Gurley hopes that he can still make it to the 1,000-yard mark with a strong late-season push.

“It will be important for us as far as the offense just knowing the struggles that we have been having, but it’s still a good accomplishment,” Gurley said. “But at the end of the day we are looking for wins. The big boys up front definitely want to get that for me for sure. They definitely are going to be working hard.”

The Falcons are giving up 100.8 yards rushing per game, which ranks 15th in the league. Philadelphia’s Ryan Mathews has been the only back to rush for more than 100 yards against the Falcons this season.

Gurley would like to snap his 15-game streak of not rushing for more than 100 yards against the Falcons.

“In the league, man, anything can happen any week,” Gurley said. “You never know, so you just have to prepare hard and go into the game with the mindset that you’re going to have an successful game.”

Rams linebacker Alec Ogletree, who played with Gurley at Georgia, contends the struggles are wearing on Gurley.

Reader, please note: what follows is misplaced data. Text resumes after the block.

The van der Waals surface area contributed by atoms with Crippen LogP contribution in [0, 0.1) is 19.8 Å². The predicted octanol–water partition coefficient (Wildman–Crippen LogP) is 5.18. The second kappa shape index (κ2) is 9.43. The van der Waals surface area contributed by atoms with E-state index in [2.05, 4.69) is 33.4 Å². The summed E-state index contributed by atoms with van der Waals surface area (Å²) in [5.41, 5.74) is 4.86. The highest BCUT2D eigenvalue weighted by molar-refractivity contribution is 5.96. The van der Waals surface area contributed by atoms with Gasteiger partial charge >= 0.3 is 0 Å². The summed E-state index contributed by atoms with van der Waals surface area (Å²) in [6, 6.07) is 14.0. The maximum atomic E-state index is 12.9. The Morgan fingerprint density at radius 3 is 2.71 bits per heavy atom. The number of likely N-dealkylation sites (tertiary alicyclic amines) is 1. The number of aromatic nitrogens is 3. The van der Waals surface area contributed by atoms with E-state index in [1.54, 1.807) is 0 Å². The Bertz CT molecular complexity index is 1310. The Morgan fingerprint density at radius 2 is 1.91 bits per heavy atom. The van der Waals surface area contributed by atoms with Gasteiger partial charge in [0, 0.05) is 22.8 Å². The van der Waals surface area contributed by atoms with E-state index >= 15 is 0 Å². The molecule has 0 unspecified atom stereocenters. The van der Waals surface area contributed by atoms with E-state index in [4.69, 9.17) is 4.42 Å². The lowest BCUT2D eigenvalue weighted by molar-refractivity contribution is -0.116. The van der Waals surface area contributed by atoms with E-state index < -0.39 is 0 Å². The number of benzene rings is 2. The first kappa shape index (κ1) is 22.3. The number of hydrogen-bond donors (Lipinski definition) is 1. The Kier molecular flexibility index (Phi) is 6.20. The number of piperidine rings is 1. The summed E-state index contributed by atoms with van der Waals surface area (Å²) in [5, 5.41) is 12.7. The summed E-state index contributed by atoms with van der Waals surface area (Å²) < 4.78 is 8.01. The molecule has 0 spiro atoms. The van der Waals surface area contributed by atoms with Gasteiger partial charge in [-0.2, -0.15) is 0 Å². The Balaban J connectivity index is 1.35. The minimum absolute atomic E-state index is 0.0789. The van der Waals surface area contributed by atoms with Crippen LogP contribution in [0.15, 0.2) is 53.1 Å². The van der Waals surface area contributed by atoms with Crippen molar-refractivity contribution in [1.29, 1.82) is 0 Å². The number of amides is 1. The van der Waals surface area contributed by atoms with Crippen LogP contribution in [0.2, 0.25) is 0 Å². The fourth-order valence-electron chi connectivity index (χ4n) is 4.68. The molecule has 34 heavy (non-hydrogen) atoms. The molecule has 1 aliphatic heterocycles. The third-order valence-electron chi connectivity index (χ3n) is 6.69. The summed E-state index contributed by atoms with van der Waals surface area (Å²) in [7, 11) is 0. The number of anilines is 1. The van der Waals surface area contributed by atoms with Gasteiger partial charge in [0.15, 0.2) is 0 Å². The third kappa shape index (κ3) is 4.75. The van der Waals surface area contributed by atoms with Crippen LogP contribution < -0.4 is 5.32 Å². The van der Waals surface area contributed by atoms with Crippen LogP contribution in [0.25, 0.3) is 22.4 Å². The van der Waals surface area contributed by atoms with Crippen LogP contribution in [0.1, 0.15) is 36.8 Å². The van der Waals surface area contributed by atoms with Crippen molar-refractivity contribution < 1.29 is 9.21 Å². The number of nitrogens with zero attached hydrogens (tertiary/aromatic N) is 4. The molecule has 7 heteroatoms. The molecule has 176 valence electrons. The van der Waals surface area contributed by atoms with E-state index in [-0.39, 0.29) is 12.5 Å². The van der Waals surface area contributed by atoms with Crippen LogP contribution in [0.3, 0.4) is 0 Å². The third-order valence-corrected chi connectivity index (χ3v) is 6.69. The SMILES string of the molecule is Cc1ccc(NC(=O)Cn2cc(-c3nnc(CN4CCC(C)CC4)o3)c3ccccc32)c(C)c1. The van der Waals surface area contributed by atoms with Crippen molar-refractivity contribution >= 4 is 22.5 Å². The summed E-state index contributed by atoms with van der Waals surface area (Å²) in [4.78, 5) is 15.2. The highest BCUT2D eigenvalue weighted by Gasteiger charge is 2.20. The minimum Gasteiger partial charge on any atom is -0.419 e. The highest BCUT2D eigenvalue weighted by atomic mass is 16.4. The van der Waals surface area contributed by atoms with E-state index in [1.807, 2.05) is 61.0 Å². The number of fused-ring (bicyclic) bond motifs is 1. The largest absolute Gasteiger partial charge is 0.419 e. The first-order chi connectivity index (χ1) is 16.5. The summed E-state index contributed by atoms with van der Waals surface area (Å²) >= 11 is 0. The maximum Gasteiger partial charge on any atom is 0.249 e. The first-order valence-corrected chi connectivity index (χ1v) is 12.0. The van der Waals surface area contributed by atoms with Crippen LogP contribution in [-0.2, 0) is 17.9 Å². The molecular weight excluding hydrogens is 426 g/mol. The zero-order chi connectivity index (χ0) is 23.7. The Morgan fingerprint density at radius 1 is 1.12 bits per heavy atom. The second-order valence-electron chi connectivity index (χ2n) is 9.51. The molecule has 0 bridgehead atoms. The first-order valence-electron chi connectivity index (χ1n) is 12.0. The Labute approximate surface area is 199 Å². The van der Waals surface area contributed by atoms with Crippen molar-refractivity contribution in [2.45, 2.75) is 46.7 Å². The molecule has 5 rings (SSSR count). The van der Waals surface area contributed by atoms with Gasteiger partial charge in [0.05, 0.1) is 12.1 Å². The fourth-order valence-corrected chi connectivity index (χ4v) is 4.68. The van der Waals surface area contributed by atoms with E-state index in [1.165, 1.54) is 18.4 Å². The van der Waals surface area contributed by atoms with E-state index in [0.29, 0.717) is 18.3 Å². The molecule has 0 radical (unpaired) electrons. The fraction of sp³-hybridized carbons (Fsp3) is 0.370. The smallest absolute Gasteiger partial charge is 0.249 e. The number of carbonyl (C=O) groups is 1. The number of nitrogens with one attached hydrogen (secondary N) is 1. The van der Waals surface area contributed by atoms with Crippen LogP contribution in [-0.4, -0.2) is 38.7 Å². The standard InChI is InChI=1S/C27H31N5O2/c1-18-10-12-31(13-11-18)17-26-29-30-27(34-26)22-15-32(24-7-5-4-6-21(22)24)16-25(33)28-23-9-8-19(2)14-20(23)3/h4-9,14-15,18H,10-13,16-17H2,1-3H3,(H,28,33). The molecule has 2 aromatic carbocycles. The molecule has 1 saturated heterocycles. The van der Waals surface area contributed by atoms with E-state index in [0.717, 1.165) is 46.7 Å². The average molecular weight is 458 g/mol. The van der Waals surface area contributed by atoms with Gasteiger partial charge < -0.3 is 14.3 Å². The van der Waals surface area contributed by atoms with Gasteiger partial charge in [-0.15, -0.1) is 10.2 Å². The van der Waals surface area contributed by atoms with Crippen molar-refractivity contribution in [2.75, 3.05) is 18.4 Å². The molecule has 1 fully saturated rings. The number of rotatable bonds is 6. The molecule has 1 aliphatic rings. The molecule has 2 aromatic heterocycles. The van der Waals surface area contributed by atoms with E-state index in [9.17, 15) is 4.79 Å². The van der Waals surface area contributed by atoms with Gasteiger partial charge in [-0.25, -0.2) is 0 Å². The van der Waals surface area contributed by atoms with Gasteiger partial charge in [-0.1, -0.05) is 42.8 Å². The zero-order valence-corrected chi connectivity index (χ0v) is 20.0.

“I mean, he’s still the same guy that I know,” Ogletree said. “I met him the first day at Georgia. He’s not running the ball really well right now. He’s still positive. I think eventually, when it’s time for him to make a play, he’s definitely somebody that we look to make that play.

“He’s a little frustrated, but he definitely wants to be able to run the ball. At the end of the day, he wants to win games. That’s the biggest thing.”

Gurley had 18 career 100-yard games at Georgia, where he was suspended for four games for accepting $3,000 for autographed memorabilia.

“I made a dumb mistake, and I suffered the consequences,” Gurley told the Atlanta Journal-Constitution at the 2015 combine. “I had to move on from that, but just show them that I’m a great person at the end of the day.”

He scored 44 career touchdowns (36 rushing, six receiving and two kickoffs), which ranks second in Georgia history behind Herschel Walker (52).